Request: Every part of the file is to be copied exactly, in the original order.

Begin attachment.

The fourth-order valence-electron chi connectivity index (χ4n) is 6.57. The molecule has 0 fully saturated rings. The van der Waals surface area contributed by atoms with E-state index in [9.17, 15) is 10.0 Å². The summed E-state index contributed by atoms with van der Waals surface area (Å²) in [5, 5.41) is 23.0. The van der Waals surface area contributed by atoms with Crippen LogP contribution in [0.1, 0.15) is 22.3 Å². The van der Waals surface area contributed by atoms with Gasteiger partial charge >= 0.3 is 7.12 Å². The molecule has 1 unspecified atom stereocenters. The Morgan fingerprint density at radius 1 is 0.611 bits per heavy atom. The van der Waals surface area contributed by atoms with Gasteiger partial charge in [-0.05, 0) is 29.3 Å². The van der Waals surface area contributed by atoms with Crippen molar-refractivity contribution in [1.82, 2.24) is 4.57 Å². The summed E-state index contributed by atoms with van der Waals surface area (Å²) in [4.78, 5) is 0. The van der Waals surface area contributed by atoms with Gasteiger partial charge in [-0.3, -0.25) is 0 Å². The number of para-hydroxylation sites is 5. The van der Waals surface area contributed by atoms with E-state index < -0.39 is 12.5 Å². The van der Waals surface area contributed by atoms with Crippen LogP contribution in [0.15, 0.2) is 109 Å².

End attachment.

The fourth-order valence-electron chi connectivity index (χ4n) is 6.57. The molecule has 0 fully saturated rings. The van der Waals surface area contributed by atoms with E-state index in [9.17, 15) is 10.0 Å². The summed E-state index contributed by atoms with van der Waals surface area (Å²) in [5, 5.41) is 23.0. The van der Waals surface area contributed by atoms with Crippen LogP contribution in [0.1, 0.15) is 22.3 Å². The van der Waals surface area contributed by atoms with Gasteiger partial charge >= 0.3 is 7.12 Å². The molecule has 1 unspecified atom stereocenters. The Morgan fingerprint density at radius 1 is 0.611 bits per heavy atom. The van der Waals surface area contributed by atoms with Gasteiger partial charge in [-0.05, 0) is 29.3 Å². The van der Waals surface area contributed by atoms with Crippen molar-refractivity contribution in [1.82, 2.24) is 4.57 Å². The summed E-state index contributed by atoms with van der Waals surface area (Å²) in [4.78, 5) is 0. The van der Waals surface area contributed by atoms with Gasteiger partial charge in [-0.3, -0.25) is 0 Å². The number of para-hydroxylation sites is 5. The van der Waals surface area contributed by atoms with E-state index < -0.39 is 12.5 Å². The van der Waals surface area contributed by atoms with Crippen LogP contribution in [0.15, 0.2) is 109 Å².